Only males can be counted, since females do not sing, or make themselves otherwise visible. In all, 170 male aquatic warblers were counted, known to sing from May until August, while the females nurture their young.
National Park ornithologist Anton Kuzmitsky tells us that aquatic warblers were last counted on Dikoe marshes in the late 1990s, then in 2007, and in 2013. He comments, “It’s remarkable that all other birds sing in the morning and are silent in the evening, while the aquatic warbler, on the contrary, sings in the evening. An hour before sunset, we sent a group of volunteers to count males. The group then verified the data. This summer, we achieved the most complete record-keeping ever. We once recorded 1,500 males, but now have fewer than 200. It’s impossible to say that the number has fallen, as the population has been stable for the last ten years. Truly, we’ve improved our counting methods, giving us more exact figures.”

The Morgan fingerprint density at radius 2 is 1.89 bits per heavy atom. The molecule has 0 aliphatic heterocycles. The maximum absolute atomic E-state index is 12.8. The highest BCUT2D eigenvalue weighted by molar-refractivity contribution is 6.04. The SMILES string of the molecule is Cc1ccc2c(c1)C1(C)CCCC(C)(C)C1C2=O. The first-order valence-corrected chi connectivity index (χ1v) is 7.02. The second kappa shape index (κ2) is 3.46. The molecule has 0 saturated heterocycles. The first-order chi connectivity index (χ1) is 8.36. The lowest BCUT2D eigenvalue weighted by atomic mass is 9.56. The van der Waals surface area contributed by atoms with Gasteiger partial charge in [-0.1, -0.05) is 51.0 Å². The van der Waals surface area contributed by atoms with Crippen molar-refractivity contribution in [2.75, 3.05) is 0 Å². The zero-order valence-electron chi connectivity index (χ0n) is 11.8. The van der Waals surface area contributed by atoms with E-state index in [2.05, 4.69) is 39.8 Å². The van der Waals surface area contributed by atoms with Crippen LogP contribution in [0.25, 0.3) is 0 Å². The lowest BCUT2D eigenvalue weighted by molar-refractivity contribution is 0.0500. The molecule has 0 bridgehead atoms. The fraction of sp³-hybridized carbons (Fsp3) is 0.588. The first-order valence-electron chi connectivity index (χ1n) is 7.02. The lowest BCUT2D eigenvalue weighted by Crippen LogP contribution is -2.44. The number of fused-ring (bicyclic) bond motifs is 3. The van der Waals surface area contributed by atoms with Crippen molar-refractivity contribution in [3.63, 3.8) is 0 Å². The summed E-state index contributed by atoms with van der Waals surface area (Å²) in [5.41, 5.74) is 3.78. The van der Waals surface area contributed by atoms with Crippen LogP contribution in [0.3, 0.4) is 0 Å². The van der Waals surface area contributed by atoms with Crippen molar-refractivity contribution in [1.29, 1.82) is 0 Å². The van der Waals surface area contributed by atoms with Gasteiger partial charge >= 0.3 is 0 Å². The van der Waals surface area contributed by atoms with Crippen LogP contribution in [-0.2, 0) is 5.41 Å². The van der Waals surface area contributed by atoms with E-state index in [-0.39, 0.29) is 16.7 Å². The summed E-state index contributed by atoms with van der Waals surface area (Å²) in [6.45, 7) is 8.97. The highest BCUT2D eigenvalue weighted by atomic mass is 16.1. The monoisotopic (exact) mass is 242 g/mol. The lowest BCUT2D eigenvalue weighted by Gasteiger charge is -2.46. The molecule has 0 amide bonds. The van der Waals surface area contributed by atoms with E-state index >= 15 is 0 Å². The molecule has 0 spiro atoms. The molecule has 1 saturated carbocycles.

Dikoe marshes cover more than 23,000 hectares; however, monitoring has shown that only around a thousand are suitable for aquatic warblers’ nesting. This season, counting of the rare bird also took place on Servech marshes, in the Vitebsk Region, where specialists counted 57 singing males. In 2017, other territories of nesting aquatic warblers will join the programme. Incredibly, about half of the world population of this bird lives on Belarusian marshes.
By Valentina Kozlovich